Do you like irreverent humour? Creative action sequences? Great characters? Heroines who care more about marauding and fighting goblins than falling in love? A fun adventure? Do you like actual fun?
Well, if you answered yes to any of those questions, then Rat Queens is a graphic novel you need to check out.
The story is basically about a party of four friends who go on quests in an MMO inspired world. We have Betty, a tiny perverted Smidgen (a sort of tiny troll or hobbit) who’s funny, loves her drink and her ‘special’ mushrooms; Hannah, a gobby magic user with an attitude problem and an arsenal full of lethal spells and even more lethal comebacks; Violet, a rebellious Dwarf who’s trying to forge her own identity; Dee, a social awkward healer who comes from a culture who worships Cthulu-or as she puts it…
As you can see, the art is amazing– I’ve read a lot of comics, graphic novels and manga recently, and honestly I can say that this has some of the best artwork I’ve seen- seconded only to the work J.H. Williams did on Batwoman and the work Paul Louise-Julie did on both Yohance and The Pack.
Everything’s bright and colorful in this graphic novel and the character designs are very distinct. This is especially unusual in a series with female leads.Usually, the artist can’t bear to make them look like anything other than his ideal of the perfect woman, and what you’ll get is five models with different hairstyles and hair colour. Here, however, we have this:
Look at how different the heroines are from each other, with completely different different builds, face shapes, skin tones and expressions that tell you a lot about their character. And not only that, but all the expressions on the characters are really nuanced. Check out the look of love and vulnerability on Betty’s face:
And this picture of Dee and Betty:
You don’t need to read the dialogue-or know anything about the characters-to see that they are good friends; you can just tell from that picture the level of playful ease Betty has with Dee, and the amount of affection Dee has towards Betty.
The story itself is very simple and easy to follow, which is exactly what you want from an introductory arc. With less panels devoted to explaining the
convoluted mess intricacies of the plot, more time can be devoted to what this series excels at: the humour, the characters, the friendships and the action sequences.
And are the action sequences excellent. The fight sequences are really, really creative and kinetic. I mean, just have a look at this page:
It’ll use lines and colours as backgrounds to create the appearance of movement and then cut to a white or black background for the killing blow. This works incredibly well, and when the fights come the shapes of the sides of the panels themselves will become more diagonal and may overlap, giving the feeling of a world thrown into chaos.
There’s also a lot of creativity involved. As well as the fights, the humor is on target and it affectionately satirises MMO games- like how the poor citizens of Palisade and straight laced cop Sawyer (who is the traditional Lawful Good protagonist who has a sort of ‘dating Catwoman’ dynamic with Hannah), just want the town not to be destroyed by maauding questers. Even if you don’t play MMO games, even if you’ve at least heard of World Of Warcraft than you know enough to get the humor.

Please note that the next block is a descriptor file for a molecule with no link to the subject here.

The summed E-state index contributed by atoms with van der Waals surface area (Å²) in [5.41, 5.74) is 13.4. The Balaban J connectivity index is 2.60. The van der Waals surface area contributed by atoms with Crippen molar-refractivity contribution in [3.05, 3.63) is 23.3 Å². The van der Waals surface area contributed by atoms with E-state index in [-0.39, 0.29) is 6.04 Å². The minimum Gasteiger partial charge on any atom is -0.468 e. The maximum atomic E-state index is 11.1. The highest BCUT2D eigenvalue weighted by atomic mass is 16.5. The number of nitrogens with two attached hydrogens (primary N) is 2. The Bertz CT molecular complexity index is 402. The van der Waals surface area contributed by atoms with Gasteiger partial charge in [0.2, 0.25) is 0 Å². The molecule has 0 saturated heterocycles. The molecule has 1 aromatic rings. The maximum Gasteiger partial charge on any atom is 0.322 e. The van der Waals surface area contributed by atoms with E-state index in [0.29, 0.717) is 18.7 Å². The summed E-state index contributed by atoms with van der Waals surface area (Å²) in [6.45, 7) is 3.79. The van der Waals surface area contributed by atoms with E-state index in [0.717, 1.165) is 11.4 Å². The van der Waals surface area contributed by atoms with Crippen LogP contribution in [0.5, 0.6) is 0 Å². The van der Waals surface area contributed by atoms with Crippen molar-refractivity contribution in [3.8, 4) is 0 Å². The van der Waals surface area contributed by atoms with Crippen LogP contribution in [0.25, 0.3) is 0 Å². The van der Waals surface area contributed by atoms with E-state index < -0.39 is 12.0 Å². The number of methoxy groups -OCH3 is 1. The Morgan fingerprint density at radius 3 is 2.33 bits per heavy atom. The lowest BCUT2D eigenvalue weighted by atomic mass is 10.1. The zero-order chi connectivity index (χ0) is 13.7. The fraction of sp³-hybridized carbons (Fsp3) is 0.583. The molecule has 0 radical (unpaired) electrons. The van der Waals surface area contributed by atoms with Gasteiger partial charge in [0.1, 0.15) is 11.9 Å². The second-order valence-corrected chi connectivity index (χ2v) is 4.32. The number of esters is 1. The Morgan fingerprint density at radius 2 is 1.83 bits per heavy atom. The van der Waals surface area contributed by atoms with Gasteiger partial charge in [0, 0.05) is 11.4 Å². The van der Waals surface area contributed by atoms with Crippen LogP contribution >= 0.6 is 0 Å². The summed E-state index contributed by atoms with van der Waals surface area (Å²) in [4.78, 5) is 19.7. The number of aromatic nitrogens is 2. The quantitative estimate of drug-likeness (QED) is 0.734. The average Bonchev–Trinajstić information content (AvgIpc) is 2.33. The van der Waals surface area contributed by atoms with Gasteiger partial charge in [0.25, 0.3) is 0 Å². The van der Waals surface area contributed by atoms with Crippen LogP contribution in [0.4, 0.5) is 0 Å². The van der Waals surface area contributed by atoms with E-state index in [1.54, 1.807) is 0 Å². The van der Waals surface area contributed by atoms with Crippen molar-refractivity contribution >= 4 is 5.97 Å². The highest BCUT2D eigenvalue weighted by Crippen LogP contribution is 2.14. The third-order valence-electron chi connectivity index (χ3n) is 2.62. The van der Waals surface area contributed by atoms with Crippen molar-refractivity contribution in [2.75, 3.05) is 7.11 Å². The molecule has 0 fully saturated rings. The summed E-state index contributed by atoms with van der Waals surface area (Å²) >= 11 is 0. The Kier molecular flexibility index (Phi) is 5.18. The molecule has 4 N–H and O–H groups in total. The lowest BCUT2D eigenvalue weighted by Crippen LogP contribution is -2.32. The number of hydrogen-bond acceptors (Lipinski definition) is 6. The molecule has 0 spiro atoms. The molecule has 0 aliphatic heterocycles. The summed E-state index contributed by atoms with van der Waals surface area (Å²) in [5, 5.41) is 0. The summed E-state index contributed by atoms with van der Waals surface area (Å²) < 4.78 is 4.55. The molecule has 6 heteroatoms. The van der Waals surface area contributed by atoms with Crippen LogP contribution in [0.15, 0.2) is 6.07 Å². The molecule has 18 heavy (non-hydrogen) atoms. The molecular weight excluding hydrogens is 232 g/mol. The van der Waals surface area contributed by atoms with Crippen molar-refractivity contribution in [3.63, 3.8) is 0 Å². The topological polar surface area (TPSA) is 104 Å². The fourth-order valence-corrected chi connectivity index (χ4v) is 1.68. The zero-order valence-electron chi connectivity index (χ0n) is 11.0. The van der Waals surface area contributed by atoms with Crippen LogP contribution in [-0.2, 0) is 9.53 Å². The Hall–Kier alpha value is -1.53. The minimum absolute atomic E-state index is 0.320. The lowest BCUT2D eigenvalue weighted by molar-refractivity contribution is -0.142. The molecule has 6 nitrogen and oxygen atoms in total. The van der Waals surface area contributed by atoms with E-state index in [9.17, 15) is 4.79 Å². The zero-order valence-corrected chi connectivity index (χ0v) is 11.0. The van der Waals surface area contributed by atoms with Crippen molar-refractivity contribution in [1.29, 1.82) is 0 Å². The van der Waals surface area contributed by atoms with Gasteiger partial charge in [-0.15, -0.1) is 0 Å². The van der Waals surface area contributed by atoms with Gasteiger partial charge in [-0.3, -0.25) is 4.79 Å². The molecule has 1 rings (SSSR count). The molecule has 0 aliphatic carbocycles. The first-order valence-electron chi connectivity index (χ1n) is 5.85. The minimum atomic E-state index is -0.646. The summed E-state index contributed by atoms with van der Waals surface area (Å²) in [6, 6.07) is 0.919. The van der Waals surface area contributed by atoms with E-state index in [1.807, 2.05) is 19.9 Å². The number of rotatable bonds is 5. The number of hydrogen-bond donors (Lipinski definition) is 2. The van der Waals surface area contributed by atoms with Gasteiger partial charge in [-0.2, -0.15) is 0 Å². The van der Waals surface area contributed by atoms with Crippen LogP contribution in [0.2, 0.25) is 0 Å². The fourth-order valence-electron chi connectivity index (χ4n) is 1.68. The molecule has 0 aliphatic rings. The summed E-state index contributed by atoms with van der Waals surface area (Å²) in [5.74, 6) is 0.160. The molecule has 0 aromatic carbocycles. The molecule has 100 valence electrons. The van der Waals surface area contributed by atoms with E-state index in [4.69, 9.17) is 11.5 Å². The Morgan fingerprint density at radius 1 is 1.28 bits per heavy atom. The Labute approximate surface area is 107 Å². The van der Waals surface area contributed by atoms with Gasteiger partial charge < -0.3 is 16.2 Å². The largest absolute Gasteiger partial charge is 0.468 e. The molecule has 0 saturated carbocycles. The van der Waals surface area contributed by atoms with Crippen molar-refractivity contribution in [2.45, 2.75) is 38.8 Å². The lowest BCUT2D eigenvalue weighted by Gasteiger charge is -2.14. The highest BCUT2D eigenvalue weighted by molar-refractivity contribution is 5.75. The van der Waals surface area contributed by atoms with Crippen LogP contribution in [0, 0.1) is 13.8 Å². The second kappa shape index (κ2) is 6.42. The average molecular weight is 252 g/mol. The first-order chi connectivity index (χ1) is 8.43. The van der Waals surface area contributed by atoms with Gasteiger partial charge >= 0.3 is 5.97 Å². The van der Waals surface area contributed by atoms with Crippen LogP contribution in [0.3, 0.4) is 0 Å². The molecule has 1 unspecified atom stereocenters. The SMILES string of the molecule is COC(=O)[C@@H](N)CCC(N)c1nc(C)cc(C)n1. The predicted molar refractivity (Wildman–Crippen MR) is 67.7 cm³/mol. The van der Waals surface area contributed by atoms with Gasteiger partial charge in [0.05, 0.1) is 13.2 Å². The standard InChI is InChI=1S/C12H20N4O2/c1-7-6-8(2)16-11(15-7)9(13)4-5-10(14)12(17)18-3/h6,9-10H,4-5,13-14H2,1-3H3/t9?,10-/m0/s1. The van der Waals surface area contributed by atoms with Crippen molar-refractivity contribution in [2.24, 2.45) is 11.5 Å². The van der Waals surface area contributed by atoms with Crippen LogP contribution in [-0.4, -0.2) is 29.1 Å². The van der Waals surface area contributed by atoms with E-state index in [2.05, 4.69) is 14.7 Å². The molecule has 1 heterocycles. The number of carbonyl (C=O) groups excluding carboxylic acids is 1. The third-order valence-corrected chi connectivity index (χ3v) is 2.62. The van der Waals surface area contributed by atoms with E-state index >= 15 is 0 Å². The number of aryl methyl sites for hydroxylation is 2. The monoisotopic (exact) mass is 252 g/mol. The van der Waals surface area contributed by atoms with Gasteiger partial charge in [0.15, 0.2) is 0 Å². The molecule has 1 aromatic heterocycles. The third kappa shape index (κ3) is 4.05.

On top of that, we get to the real crown jewel of this series- the characters and their relationships. Even though it’s only the first volume, we have a reasonable idea of our central characters and some of their relationships. What matters is their friendship, which always feels realistic thanks to the art and good dialogue. They fight and bicker like sisters who know each other too well, but they also clearly love each other and enjoy each other’s company and always have each other’s backs. It’s so rare to see strong female relationships which aren’t familial, and a comic full of great female relationships is something special.
Another kuddos has to go the diversity. It is AMAZING. It’s not often you’ll get important black or queer characters in a series (although both DC and marvel are both making genuine efforts to change that, what with Batwoman and the new Ms.Marvel), but here we have a black woman and a bi/ lesbian woman as two of our main four characters.
For POC, not only do we have Dee, but we also have the most prominent male love interest (who’s described as the most attractive by the other girls), a couple of supporting characters sprinkled about, but also Betty’s love interest Faeyri who appears to be Malaysian or from another dark skinned East Asian ethnicity. Speaking of which, Betty’s relationship is treated equally to the rest of the casts; the focus of the novel is friendship and adventuring, so we have a few warm, genuine scenes between them but nothing that encroaches on Romantic Subplot Tumour . And also, I like Faeyri’s design:
I particularly enjoy how Betty’s interested in does have the short hair style and alternative dress sense that you see a lot of queer woman donning. Don’t get me wrong- there are a lot of bi/ lesbian women who conventionally feminine, and they’re great and it’s always good to see them in media, but it’s very unusual for a butcher woman to be the love interest, and object of desire. It’s great to see a tomboyish lesbian of color can be desirable too.
Honestly, with so much good, this I’ve already read this volume twice, and I’m delaying reading the third because I don’t want it to be over.
RATING: 5/5 stars